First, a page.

Türksat 4A Reaches Geostationary Orbit After Flawless Proton-M Launch

Last night's Proton-M launch with Türksat 4A was the 85th mission conducted by ILS and its first major passenger for Turkey. Photo Credit: ILS, with thanks to Mike Barrett

Last night’s Proton-M launch with Türksat 4A was the 85th mission conducted by ILS and its first major passenger for Turkey. Photo Credit: ILS, with thanks to Mike Barrett

International Launch Services (ILS)—the joint U.S.-Russian company, headquartered in Reston, Va., which operates all commercial Proton-M rockets out of Baikonur Cosmodrome, Kazakhstan—has successfully delivered its first major Turkish passenger into orbit, by inserting the Türksat 4A communications satellite into a 22,300-mile (35,000-km) geostationary transfer orbit. Following a flawless launch from Baikonur’s Site 81/24 at 3:09:00 a.m. local time Saturday (4:09:00 p.m. EST Friday), the three-stage Proton-M and its restartable Briz-M upper stage supported the satellite’s climb to orbit, and Türksat 4A was released into space, precisely on time, at T+9 hours and 12 minutes.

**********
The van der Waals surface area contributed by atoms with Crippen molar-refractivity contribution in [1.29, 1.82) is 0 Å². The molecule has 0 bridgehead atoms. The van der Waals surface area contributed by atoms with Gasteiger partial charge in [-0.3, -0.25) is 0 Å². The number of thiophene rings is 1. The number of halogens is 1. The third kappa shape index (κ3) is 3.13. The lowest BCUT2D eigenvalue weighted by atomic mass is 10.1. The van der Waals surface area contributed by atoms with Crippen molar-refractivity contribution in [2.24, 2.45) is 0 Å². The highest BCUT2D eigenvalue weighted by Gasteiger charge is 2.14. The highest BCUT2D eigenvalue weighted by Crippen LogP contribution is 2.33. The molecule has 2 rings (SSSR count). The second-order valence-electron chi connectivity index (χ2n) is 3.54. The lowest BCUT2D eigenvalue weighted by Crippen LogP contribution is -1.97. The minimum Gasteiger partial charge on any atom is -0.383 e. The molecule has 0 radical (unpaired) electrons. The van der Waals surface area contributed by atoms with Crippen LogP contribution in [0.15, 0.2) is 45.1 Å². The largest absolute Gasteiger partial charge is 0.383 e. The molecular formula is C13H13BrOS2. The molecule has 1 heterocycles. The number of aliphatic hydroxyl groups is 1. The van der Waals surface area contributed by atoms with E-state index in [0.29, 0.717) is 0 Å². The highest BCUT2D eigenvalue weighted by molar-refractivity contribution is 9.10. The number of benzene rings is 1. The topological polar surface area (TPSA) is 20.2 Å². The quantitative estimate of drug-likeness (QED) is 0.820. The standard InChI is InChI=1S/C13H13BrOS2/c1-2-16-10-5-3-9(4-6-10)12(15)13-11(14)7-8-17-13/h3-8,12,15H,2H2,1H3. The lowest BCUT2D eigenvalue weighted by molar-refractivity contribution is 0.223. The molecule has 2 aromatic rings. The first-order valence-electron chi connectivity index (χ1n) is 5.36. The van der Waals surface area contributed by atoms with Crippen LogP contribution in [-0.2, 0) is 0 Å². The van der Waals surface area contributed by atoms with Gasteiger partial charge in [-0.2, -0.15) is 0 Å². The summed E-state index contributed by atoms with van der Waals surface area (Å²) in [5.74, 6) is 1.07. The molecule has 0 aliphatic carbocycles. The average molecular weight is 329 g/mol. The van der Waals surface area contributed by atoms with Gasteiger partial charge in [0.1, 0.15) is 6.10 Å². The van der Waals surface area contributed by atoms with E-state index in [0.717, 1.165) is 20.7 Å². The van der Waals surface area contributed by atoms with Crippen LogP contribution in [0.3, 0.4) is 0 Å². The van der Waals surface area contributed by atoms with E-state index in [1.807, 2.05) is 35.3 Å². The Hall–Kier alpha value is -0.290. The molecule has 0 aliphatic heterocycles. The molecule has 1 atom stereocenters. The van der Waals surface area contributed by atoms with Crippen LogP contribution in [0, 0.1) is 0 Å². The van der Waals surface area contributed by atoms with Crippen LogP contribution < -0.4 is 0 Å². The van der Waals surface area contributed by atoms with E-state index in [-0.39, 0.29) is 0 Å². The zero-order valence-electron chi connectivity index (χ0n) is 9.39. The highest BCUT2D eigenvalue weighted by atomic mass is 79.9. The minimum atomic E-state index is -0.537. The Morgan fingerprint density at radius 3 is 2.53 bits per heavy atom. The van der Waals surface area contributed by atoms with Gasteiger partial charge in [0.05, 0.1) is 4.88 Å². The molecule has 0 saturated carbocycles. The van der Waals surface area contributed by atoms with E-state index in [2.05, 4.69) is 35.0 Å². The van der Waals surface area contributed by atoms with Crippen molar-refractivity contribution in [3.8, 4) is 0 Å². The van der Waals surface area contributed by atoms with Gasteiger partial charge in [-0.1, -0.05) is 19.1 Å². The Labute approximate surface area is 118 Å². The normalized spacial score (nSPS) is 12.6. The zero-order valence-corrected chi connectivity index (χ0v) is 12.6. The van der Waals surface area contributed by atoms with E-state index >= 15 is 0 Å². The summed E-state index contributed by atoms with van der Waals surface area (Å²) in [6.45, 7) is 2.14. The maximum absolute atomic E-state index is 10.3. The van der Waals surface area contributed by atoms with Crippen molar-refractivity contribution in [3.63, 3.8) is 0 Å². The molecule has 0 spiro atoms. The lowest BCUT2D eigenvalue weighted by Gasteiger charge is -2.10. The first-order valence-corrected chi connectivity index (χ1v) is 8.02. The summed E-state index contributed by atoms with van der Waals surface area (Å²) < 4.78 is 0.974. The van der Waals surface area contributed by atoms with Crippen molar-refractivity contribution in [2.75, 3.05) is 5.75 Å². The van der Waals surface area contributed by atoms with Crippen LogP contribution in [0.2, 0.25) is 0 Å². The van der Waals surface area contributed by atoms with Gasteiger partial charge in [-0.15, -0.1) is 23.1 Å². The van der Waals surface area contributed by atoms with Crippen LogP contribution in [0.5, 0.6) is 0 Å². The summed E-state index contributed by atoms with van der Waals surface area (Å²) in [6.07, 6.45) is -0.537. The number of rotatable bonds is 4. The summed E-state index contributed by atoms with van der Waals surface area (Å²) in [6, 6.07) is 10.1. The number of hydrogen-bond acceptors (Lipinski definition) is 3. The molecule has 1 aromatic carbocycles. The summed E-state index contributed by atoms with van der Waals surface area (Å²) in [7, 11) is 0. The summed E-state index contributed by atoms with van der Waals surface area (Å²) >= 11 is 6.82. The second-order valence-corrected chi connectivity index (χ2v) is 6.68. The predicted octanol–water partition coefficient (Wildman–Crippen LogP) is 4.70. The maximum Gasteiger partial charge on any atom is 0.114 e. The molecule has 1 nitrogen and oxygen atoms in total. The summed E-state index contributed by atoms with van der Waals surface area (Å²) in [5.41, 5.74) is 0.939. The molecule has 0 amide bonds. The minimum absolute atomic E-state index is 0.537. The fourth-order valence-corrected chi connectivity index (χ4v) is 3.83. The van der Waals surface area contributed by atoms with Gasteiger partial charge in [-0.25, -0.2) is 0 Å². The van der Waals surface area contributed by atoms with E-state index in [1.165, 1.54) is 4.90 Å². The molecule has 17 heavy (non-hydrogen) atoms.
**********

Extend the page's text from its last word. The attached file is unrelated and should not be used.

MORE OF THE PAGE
Last night’s flight was the first Proton-M mission by ILS in 2014 and the 85th in total to have been conducted under the company’s auspices. However, the Proton rocket family is an old one, with a heritage dating back to the mid-1960s, and this represented its 394th launch overall, including commercial and Russian and former Soviet Union missions. The 190-foot-tall (58-meter) rocket was transferred to Site 81/24 on Tuesday, ahead of its Friday night opening launch attempt, which proceeded crisply and without incident. Partly cloudy and freezing conditions at the launch site—which dropped to about -12 degrees Celsius (10.4 degrees Fahrenheit) in the vicinity of the pad—proved no obstacle for the formidable Proton, as it chugged smoothly through its propellant loading process.